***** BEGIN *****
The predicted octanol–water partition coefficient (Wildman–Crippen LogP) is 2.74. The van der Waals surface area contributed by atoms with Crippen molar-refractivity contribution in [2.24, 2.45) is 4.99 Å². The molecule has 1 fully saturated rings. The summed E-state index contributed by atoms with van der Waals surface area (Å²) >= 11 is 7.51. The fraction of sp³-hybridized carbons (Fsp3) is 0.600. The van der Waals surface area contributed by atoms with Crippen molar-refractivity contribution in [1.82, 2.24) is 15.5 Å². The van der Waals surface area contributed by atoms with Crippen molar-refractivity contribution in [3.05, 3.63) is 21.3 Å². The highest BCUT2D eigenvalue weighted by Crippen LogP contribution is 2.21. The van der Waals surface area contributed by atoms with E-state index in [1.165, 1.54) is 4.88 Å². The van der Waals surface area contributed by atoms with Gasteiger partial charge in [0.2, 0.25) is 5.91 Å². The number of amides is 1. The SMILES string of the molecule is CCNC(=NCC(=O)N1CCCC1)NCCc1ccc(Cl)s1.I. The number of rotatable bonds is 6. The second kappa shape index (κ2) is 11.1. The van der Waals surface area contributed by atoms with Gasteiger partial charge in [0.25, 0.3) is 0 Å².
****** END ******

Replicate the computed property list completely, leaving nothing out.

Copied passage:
The predicted octanol–water partition coefficient (Wildman–Crippen LogP) is 2.74. The van der Waals surface area contributed by atoms with Crippen molar-refractivity contribution in [2.24, 2.45) is 4.99 Å². The molecule has 1 fully saturated rings. The summed E-state index contributed by atoms with van der Waals surface area (Å²) >= 11 is 7.51. The fraction of sp³-hybridized carbons (Fsp3) is 0.600. The van der Waals surface area contributed by atoms with Crippen molar-refractivity contribution in [1.82, 2.24) is 15.5 Å². The van der Waals surface area contributed by atoms with Crippen molar-refractivity contribution in [3.05, 3.63) is 21.3 Å². The highest BCUT2D eigenvalue weighted by Crippen LogP contribution is 2.21. The van der Waals surface area contributed by atoms with E-state index in [1.165, 1.54) is 4.88 Å². The van der Waals surface area contributed by atoms with Gasteiger partial charge in [0.2, 0.25) is 5.91 Å². The number of amides is 1. The SMILES string of the molecule is CCNC(=NCC(=O)N1CCCC1)NCCc1ccc(Cl)s1.I. The number of rotatable bonds is 6. The second kappa shape index (κ2) is 11.1. The van der Waals surface area contributed by atoms with Gasteiger partial charge in [0.25, 0.3) is 0 Å².